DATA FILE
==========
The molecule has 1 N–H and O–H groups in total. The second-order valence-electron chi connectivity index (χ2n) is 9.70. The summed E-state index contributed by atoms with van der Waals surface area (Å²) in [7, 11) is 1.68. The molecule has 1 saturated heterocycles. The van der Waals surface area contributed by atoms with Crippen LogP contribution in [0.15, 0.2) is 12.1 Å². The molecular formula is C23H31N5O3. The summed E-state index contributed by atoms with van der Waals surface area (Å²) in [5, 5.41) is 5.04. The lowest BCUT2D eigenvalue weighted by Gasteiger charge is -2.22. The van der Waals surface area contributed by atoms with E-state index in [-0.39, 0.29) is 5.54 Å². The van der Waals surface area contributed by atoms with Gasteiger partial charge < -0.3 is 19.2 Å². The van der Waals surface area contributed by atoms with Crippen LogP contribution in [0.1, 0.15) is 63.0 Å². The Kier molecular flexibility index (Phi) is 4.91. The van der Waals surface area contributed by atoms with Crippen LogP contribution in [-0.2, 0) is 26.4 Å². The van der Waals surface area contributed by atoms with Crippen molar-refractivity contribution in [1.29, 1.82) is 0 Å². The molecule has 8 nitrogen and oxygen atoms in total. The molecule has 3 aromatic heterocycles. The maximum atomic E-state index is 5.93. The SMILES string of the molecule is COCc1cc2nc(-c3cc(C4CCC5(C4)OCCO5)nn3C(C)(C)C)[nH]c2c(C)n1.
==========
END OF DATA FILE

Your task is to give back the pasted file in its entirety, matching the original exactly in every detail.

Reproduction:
The molecule has 1 N–H and O–H groups in total. The second-order valence-electron chi connectivity index (χ2n) is 9.70. The summed E-state index contributed by atoms with van der Waals surface area (Å²) in [7, 11) is 1.68. The molecule has 1 saturated heterocycles. The van der Waals surface area contributed by atoms with Crippen LogP contribution in [0.15, 0.2) is 12.1 Å². The molecular formula is C23H31N5O3. The summed E-state index contributed by atoms with van der Waals surface area (Å²) in [5, 5.41) is 5.04. The lowest BCUT2D eigenvalue weighted by Gasteiger charge is -2.22. The van der Waals surface area contributed by atoms with E-state index in [-0.39, 0.29) is 5.54 Å². The van der Waals surface area contributed by atoms with Gasteiger partial charge < -0.3 is 19.2 Å². The van der Waals surface area contributed by atoms with Crippen LogP contribution in [0.1, 0.15) is 63.0 Å². The Kier molecular flexibility index (Phi) is 4.91. The van der Waals surface area contributed by atoms with Crippen LogP contribution in [-0.2, 0) is 26.4 Å². The van der Waals surface area contributed by atoms with Crippen molar-refractivity contribution in [1.29, 1.82) is 0 Å². The molecule has 8 nitrogen and oxygen atoms in total. The molecule has 3 aromatic heterocycles. The maximum atomic E-state index is 5.93. The SMILES string of the molecule is COCc1cc2nc(-c3cc(C4CCC5(C4)OCCO5)nn3C(C)(C)C)[nH]c2c(C)n1.